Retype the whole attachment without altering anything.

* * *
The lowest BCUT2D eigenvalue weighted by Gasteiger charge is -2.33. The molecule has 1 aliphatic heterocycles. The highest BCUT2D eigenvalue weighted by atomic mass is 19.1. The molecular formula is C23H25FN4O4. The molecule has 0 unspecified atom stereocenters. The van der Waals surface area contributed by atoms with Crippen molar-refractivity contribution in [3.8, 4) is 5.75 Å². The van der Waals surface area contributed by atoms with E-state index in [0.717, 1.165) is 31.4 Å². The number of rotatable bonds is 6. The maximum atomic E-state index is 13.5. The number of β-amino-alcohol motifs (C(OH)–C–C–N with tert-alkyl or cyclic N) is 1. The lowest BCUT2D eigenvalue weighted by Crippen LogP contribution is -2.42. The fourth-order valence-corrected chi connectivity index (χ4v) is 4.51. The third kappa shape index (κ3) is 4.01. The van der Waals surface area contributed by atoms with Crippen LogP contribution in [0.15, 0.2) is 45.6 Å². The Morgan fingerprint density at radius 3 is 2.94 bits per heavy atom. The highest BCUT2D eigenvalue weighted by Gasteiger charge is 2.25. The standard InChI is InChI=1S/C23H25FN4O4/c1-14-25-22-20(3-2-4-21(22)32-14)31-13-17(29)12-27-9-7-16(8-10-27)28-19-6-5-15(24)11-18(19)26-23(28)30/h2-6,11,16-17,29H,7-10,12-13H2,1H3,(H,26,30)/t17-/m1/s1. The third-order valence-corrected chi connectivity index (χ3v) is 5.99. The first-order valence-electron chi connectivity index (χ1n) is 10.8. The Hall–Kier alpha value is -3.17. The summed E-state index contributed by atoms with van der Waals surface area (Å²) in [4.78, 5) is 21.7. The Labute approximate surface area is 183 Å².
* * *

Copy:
The lowest BCUT2D eigenvalue weighted by Gasteiger charge is -2.33. The molecule has 1 aliphatic heterocycles. The highest BCUT2D eigenvalue weighted by atomic mass is 19.1. The molecular formula is C23H25FN4O4. The molecule has 0 unspecified atom stereocenters. The van der Waals surface area contributed by atoms with Crippen molar-refractivity contribution in [3.8, 4) is 5.75 Å². The van der Waals surface area contributed by atoms with E-state index in [0.717, 1.165) is 31.4 Å². The number of rotatable bonds is 6. The maximum atomic E-state index is 13.5. The number of β-amino-alcohol motifs (C(OH)–C–C–N with tert-alkyl or cyclic N) is 1. The lowest BCUT2D eigenvalue weighted by Crippen LogP contribution is -2.42. The fourth-order valence-corrected chi connectivity index (χ4v) is 4.51. The third kappa shape index (κ3) is 4.01. The van der Waals surface area contributed by atoms with Crippen LogP contribution in [0.15, 0.2) is 45.6 Å². The Morgan fingerprint density at radius 3 is 2.94 bits per heavy atom. The highest BCUT2D eigenvalue weighted by Gasteiger charge is 2.25. The standard InChI is InChI=1S/C23H25FN4O4/c1-14-25-22-20(3-2-4-21(22)32-14)31-13-17(29)12-27-9-7-16(8-10-27)28-19-6-5-15(24)11-18(19)26-23(28)30/h2-6,11,16-17,29H,7-10,12-13H2,1H3,(H,26,30)/t17-/m1/s1. The third-order valence-corrected chi connectivity index (χ3v) is 5.99. The first-order valence-electron chi connectivity index (χ1n) is 10.8. The Hall–Kier alpha value is -3.17. The summed E-state index contributed by atoms with van der Waals surface area (Å²) in [4.78, 5) is 21.7. The Labute approximate surface area is 183 Å².